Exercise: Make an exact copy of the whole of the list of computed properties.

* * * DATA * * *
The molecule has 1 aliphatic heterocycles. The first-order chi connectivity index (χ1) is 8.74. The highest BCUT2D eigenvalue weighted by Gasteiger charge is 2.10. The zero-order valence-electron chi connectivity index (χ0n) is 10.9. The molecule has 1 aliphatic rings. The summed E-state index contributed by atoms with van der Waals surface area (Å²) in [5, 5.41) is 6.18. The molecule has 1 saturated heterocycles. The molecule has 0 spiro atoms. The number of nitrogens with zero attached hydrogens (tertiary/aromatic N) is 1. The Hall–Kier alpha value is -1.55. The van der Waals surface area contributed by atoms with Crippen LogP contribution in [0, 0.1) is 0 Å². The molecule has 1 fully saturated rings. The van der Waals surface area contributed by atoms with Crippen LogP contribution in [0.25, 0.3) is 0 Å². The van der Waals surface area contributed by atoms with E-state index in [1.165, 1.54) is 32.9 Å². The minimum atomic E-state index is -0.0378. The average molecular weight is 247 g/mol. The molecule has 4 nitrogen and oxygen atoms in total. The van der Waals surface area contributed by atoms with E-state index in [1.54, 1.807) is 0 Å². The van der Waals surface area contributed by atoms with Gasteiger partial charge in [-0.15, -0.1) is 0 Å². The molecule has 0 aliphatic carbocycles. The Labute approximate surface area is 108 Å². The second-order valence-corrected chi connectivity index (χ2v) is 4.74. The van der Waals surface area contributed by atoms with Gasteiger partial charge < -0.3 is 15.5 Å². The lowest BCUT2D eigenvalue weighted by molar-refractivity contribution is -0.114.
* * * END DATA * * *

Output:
The molecule has 1 aliphatic heterocycles. The first-order chi connectivity index (χ1) is 8.74. The highest BCUT2D eigenvalue weighted by Gasteiger charge is 2.10. The zero-order valence-electron chi connectivity index (χ0n) is 10.9. The molecule has 1 aliphatic rings. The summed E-state index contributed by atoms with van der Waals surface area (Å²) in [5, 5.41) is 6.18. The molecule has 1 saturated heterocycles. The molecule has 0 spiro atoms. The number of nitrogens with zero attached hydrogens (tertiary/aromatic N) is 1. The Hall–Kier alpha value is -1.55. The van der Waals surface area contributed by atoms with Crippen LogP contribution in [0, 0.1) is 0 Å². The molecule has 1 fully saturated rings. The van der Waals surface area contributed by atoms with Crippen LogP contribution in [0.25, 0.3) is 0 Å². The van der Waals surface area contributed by atoms with E-state index in [1.165, 1.54) is 32.9 Å². The minimum atomic E-state index is -0.0378. The average molecular weight is 247 g/mol. The molecule has 4 nitrogen and oxygen atoms in total. The van der Waals surface area contributed by atoms with E-state index in [1.54, 1.807) is 0 Å². The van der Waals surface area contributed by atoms with Gasteiger partial charge in [-0.15, -0.1) is 0 Å². The molecule has 0 aliphatic carbocycles. The Labute approximate surface area is 108 Å². The second-order valence-corrected chi connectivity index (χ2v) is 4.74. The van der Waals surface area contributed by atoms with Gasteiger partial charge < -0.3 is 15.5 Å². The lowest BCUT2D eigenvalue weighted by molar-refractivity contribution is -0.114.